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View Full Version : Can't use indexable tooling on a series 1 brigeport?



tmc_31
11-21-2009, 10:19 PM
Hey guys,

I was reading a thread on this or another machining forum the other day where a poster stated that you could not use indexable tooling on a series one Bridgeport. Someone else said that it was because of a plastic gear in the head. Is this right? It was also stated the you could only use endmills in a series one BP. Surely this cannot be!!

Please, someone restore my faith in Brigeport.

Tim

SGW
11-21-2009, 10:44 PM
Sounds like complete bs to me. If the concern is overall cutter diameter, that's one thing, but that has only a tenuous connection to the use of inserts. I don't see why an indexable cutter, of a diameter appropriate to the machine, would be a problem.

mechanicalmagic
11-21-2009, 10:57 PM
Bullpoop. No plastic in my mill.

Doozer
11-21-2009, 11:08 PM
A plastic gear sounds like a communist plot of some sort.

--Doozer

doctor demo
11-21-2009, 11:11 PM
Hey guys,

I was reading a thread on this or another machining forum the other day where a poster stated that you could not use indexable tooling on a series one Bridgeport. Someone else said that it was because of a plastic gear in the head. Is this right? It was also stated the you could only use endmills in a series one BP. Surely this cannot be!!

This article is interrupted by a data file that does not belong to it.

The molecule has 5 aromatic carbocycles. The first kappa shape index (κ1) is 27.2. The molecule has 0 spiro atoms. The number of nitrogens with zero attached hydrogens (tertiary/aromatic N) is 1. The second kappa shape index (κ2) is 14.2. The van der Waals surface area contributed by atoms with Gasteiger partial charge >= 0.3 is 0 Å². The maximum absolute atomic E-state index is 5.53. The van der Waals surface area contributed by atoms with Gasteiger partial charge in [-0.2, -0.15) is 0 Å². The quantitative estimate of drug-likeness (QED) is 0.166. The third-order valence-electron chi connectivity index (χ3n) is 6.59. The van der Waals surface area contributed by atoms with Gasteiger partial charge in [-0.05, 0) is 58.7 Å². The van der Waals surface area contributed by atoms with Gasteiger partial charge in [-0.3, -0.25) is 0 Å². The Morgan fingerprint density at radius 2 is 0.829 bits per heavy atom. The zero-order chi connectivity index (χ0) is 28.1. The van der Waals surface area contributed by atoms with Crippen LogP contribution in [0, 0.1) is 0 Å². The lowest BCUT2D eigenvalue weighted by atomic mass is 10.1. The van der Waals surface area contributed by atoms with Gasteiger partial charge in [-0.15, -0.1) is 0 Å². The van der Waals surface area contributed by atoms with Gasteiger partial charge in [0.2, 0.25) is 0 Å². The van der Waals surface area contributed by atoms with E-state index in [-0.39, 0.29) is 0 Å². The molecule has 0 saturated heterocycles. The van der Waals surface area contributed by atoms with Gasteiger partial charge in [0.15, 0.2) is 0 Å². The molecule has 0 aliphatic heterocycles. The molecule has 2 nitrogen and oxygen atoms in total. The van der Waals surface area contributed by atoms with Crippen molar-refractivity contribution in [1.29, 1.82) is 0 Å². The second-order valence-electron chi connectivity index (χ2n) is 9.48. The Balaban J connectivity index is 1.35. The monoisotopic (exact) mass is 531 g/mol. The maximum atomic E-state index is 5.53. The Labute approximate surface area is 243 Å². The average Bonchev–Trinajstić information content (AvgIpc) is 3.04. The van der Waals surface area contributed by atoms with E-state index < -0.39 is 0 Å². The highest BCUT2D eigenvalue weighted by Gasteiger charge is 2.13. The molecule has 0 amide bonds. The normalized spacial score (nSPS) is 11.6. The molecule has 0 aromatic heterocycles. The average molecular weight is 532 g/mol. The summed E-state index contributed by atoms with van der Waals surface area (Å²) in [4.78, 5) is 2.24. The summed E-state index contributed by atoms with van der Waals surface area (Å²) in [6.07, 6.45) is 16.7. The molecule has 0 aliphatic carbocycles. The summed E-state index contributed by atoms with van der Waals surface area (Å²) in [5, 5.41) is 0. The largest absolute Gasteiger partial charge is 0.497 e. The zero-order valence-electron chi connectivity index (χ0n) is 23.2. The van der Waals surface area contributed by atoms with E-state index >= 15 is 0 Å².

Please, someone restore my faith in Brigeport.

Tim
You did read that on this site. I do not agree ,but if You are machining ya don't want to see how loud the hammering can get before teeth start spitting out of the head. Just don't take outragious cuts or use an 8''fly cutter.

Steve

wierdscience
11-21-2009, 11:16 PM
Do it all the time,just keep the DOC sane and the inserts sharp and all should be well.

tmc_31
11-21-2009, 11:52 PM
Thanks guys,

Even as a newbie I didn't think that could be right. I realize that you can overload any machine tool but as one who hopes to have a bridgy or a bridgy clone in my future I am happy to know that the machines are as capable as I thought they were.

Tim

lazlo
11-22-2009, 12:04 AM
Here I'm facing a cast iron plate with a 3" Sandvik facemill on a Burke Millrite, which is a 3/4 sized Bridgeport.

http://i164.photobucket.com/albums/u15/rtgeorge_album/SEHInserts006s.gif

Black_Moons
11-22-2009, 12:04 AM
well go check if you have a plastic gear, if you do, you clearly have a torque limit that may be somewhat costly to replace when you exceed the torque requirements. Interrupted deep large swing cuts will be the worst offender of course, but you can still do them up to a degree, possabley just not the same degree as a all metal gear train. But you'll also more likey to surive a horrable crash :)

Without a plastic gear, you might end up stalling out the motor insted, possabley ruining a tool when the motors momentium comes to a stop and the full starting torque of the motor is encounters (likey quickly blowing the braker soon after).